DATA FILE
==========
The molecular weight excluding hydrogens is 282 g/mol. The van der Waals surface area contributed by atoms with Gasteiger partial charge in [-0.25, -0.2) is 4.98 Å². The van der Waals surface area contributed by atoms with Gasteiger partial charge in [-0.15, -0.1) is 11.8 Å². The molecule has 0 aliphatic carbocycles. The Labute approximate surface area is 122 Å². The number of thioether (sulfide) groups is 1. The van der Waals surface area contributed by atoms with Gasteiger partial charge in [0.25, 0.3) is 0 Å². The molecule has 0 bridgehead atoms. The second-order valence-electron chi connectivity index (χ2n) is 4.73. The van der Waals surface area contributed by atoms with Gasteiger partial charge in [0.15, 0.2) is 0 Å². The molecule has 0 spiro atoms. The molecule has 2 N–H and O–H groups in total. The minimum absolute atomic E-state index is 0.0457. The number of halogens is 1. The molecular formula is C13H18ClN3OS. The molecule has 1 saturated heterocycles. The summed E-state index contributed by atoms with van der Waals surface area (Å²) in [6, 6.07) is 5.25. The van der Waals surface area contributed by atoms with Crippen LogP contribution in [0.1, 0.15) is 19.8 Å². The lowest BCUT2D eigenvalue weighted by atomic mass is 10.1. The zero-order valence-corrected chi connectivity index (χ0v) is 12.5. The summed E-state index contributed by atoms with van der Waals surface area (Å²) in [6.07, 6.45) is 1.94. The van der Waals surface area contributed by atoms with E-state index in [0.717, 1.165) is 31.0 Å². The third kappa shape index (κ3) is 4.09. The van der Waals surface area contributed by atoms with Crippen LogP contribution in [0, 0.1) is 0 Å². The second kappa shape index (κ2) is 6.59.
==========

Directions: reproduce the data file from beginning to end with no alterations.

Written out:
The molecular weight excluding hydrogens is 282 g/mol. The van der Waals surface area contributed by atoms with Gasteiger partial charge in [-0.25, -0.2) is 4.98 Å². The van der Waals surface area contributed by atoms with Gasteiger partial charge in [-0.15, -0.1) is 11.8 Å². The molecule has 0 aliphatic carbocycles. The Labute approximate surface area is 122 Å². The number of thioether (sulfide) groups is 1. The van der Waals surface area contributed by atoms with Gasteiger partial charge in [0.25, 0.3) is 0 Å². The molecule has 0 bridgehead atoms. The second-order valence-electron chi connectivity index (χ2n) is 4.73. The van der Waals surface area contributed by atoms with Gasteiger partial charge in [0.15, 0.2) is 0 Å². The molecule has 0 spiro atoms. The molecule has 2 N–H and O–H groups in total. The minimum absolute atomic E-state index is 0.0457. The number of halogens is 1. The molecular formula is C13H18ClN3OS. The molecule has 1 saturated heterocycles. The summed E-state index contributed by atoms with van der Waals surface area (Å²) in [6, 6.07) is 5.25. The van der Waals surface area contributed by atoms with Crippen LogP contribution in [0.1, 0.15) is 19.8 Å². The lowest BCUT2D eigenvalue weighted by atomic mass is 10.1. The zero-order valence-corrected chi connectivity index (χ0v) is 12.5. The summed E-state index contributed by atoms with van der Waals surface area (Å²) in [6.07, 6.45) is 1.94. The van der Waals surface area contributed by atoms with E-state index in [0.717, 1.165) is 31.0 Å². The third kappa shape index (κ3) is 4.09. The van der Waals surface area contributed by atoms with Crippen LogP contribution in [0, 0.1) is 0 Å². The second kappa shape index (κ2) is 6.59.